Monday, June 25, 2012

So it is Morsi after all

Morsi's first speech to the Egyptian people (in classical Arabic).  

So it was Morsi after all. After all those days that we had been waiting, during which as it seems some wrangling and arms twisting was going on by the army, presumably to get some assurances from the Muslim Brotherhood that they would go along with a number of steps taken by the army, the announcement came as a relieve. Threats by government sources that Shafiq was going to win with 50,7% appeared to have been just that: threats.  The horror scenario of a Shafiq win with all that it would have entailed, was staved off. Shafiq who promised to 'restore order within a month' would have been comfortable with the old security and intelligence apparatus that is still largely in place in Egypt. Also Shafiq would have been hands in glove with the military. There could have been a unified, streamlined return to the old days of Mubarak. But that is not what is going to happen. Not that Morsi and the Ikhwan are ideal, but now at least there's some opposition from within to a complete military takeover.
The past week must have been a lesson for many. For days already we knew that Morsi stood at 52%. But apparently the time was needed for some lessons. A lesson for the military about how to deal with a president from the Brotherhood. And vice versa: for the Ikhwan to know how to deal with a presidency without a parliament in a system whereby SCAF has bestowed almost all powers of the state on itself. We don't know the outcome of these deliberations yet. It may be that a deal between Brotherhood and SCAF has been made, it is as well be possible that the Ikhwan will try to make the most from the one influential position that is left to them and will mobilise their followers and seek the confrontation.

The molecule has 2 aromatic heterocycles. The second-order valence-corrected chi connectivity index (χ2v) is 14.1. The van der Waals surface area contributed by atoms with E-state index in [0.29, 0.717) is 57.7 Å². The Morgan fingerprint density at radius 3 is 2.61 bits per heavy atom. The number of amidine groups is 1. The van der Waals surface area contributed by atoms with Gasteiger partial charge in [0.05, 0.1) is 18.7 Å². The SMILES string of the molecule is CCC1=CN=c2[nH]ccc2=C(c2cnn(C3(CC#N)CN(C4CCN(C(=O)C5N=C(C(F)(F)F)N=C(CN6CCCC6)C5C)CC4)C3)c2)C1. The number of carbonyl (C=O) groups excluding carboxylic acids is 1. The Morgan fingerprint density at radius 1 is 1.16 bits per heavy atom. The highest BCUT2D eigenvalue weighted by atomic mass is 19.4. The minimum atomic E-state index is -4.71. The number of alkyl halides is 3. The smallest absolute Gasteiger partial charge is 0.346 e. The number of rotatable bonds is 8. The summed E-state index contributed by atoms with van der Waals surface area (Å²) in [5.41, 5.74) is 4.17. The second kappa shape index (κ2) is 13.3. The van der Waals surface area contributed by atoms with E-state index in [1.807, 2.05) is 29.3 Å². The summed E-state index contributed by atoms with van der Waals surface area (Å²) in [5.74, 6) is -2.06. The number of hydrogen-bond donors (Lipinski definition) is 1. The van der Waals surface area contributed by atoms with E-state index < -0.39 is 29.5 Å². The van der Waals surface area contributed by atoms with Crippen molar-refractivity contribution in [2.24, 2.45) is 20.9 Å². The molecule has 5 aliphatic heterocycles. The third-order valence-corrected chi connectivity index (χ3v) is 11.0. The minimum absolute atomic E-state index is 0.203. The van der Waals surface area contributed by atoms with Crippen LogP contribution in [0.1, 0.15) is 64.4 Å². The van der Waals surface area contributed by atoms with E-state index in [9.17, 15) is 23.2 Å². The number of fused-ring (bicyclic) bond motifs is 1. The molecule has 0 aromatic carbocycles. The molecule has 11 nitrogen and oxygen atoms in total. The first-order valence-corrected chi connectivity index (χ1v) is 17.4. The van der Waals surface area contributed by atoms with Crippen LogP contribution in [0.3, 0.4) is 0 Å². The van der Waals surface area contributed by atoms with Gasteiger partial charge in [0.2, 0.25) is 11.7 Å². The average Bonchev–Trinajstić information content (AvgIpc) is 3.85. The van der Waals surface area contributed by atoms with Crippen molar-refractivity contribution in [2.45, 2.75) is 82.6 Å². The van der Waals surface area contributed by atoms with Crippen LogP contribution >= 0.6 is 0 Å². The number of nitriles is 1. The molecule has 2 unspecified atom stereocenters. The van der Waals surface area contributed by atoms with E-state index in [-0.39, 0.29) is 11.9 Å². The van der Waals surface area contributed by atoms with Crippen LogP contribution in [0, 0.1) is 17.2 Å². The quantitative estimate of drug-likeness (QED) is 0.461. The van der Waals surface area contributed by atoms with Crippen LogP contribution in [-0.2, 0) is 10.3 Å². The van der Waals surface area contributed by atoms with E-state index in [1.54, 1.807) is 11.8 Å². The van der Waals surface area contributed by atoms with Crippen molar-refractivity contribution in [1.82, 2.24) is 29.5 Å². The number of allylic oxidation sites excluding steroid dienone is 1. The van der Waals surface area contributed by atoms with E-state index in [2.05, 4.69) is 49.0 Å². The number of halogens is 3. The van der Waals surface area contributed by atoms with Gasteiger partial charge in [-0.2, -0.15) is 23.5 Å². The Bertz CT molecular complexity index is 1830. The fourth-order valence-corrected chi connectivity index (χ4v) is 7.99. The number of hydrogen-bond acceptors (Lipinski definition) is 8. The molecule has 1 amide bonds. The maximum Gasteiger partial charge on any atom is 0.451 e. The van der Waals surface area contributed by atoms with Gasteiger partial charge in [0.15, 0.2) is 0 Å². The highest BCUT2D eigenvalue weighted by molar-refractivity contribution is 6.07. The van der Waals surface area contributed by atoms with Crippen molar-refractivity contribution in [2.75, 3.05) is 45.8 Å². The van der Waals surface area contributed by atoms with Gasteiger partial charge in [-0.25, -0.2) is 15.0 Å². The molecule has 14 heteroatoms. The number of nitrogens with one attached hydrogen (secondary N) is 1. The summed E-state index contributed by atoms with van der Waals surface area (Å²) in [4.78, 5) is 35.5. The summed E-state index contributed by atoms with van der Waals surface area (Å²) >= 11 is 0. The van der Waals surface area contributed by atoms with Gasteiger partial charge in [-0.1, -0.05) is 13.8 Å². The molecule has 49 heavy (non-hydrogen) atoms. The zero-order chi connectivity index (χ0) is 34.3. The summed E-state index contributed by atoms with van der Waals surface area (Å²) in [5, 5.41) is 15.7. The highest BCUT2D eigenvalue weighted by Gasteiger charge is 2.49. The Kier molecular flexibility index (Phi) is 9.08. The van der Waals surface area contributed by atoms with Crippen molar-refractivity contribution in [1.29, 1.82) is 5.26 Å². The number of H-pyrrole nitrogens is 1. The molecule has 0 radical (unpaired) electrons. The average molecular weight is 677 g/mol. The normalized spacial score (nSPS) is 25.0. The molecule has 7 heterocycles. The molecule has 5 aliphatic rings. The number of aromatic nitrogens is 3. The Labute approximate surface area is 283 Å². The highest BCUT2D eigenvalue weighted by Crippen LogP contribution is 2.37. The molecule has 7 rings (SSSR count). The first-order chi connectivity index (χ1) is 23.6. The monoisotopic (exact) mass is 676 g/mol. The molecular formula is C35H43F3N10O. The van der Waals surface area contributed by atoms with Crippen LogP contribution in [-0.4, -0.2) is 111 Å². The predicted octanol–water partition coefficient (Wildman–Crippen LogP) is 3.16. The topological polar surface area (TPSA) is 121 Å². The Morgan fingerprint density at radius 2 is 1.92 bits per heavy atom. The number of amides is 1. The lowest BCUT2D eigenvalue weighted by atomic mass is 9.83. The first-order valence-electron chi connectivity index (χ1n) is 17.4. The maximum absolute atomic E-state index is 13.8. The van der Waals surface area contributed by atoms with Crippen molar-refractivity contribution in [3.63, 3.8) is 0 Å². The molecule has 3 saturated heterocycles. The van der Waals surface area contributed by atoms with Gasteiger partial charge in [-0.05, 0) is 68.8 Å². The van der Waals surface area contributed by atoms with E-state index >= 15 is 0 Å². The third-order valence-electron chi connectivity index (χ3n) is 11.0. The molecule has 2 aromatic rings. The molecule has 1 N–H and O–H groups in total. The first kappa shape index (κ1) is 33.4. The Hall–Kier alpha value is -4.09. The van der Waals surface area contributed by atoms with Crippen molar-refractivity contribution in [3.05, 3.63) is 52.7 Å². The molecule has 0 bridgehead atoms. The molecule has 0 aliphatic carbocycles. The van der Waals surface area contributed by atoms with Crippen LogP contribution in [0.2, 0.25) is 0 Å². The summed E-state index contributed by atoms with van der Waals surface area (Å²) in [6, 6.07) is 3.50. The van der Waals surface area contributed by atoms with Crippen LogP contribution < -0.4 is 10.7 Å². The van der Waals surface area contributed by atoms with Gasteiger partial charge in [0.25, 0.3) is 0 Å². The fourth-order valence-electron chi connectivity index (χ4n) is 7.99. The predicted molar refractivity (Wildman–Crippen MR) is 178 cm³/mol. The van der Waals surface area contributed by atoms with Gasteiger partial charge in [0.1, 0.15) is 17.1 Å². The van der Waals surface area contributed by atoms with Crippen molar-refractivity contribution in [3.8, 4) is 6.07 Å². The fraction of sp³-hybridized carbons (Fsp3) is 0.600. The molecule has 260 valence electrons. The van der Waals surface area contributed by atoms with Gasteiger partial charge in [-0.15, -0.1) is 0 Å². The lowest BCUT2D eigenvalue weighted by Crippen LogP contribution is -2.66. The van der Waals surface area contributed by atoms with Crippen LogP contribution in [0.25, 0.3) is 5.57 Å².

One more lesson of the past days during which it became apparent that the military is there to stay a little longer than was hoped for, was for the opposition that is has to unite. Several meetings - with or without the Muslim Brotherhood - were going on in the past days,and it may be hoped that something will result from it. It is probably the only hope for a real process of democratization coming off the ground.

No comments: